As a marketer, you have to be very careful WHO you offer Home products to. You might think you are helping the customer cross-shop your entire brand. If you cause your customer to spend $50 less next year because of it, you've accomplished little and likely hurt the customer relationship.

February 19, 2024

MRV (Merchandise Residual Value): Placing All Those Dots In A Grid

You saw the graph yesterday.

The average business professional will glaze over when seeing the data presented in that manner.

Simply the presentation to a 3x3 grid, and you have something.

In total, yes, the counts should be reasonably equal.

Look at a merchandise category, and the story changes. Let's evaluate one such story tomorrow, ok?

February 18, 2024

MRV (Merchandise Residual Value): The Residual Plot

Remember, MRV (Merchandise Residual Value) is the amount of customer spend in the next year caused by each winning item, after controlling for where the customer is in the life stage of the customer when buying the item.

If an item adds value to the customer, you want to feature the item.

If an item causes a customer to purchase less often in the future, you want to de-emphasize the item, right?

Are you calculating this metric?

Here's a residual plot for a brand with more than 70,000 items sold per year and more than 2,000 winners per year.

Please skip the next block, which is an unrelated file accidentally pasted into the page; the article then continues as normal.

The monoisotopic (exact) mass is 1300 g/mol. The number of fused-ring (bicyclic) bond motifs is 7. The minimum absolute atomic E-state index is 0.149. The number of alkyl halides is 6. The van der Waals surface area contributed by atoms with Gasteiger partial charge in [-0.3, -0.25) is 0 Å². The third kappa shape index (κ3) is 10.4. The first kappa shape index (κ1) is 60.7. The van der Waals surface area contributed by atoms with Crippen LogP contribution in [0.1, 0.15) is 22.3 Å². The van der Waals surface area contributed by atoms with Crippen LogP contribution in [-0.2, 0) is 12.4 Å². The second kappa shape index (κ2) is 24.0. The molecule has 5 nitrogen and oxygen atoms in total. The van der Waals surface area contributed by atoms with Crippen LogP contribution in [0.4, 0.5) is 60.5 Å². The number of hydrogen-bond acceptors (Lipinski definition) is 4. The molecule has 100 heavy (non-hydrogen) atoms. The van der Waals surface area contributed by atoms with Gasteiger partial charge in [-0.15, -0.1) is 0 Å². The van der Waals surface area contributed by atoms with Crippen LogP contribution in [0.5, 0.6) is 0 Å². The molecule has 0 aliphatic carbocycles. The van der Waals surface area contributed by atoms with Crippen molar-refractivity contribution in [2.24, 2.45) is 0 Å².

Items purchased by a customer early in the life stage (i.e. a 2nd or 3rd purchase) don't have a lot of MRV variability ... customer spend in the future is changed by +/- $20, which isn't nothing, but it isn't what we see later.

When an item is purchased by customers buying for the 8th time, on average, future customer spend is impacted by +/- $50. In other words, if a customer is expected to spend $300 in the future and the customer buys an item that harms MRV, the customer trajectory is changed by the item and the customer now spends $250 in the future instead of $300.

The items we sell help dictate how the customer will behave in the future. Why are we repeatedly featuring items that cause customers to spend less in the future?

February 15, 2024

MRV Yields "Some" Bad Items and "Some" Good Items

This is the way MRV (Merchandise Residual Value) looked for the Winning Items at one brand:

Most items act "normally" ... but there are 20+ items that perform terribly (i.e. they deliver customers that, after controlling for the quality of the customer, deliver customers with reduced future value). Conversely, there are 20+ items that perform really well ... the customers who purchase those items are worth more in the future BECAUSE they purchased those items.

It's really, really important to know which items deliver customers that BECAUSE they bought the item are now worth MORE than they would have been previously.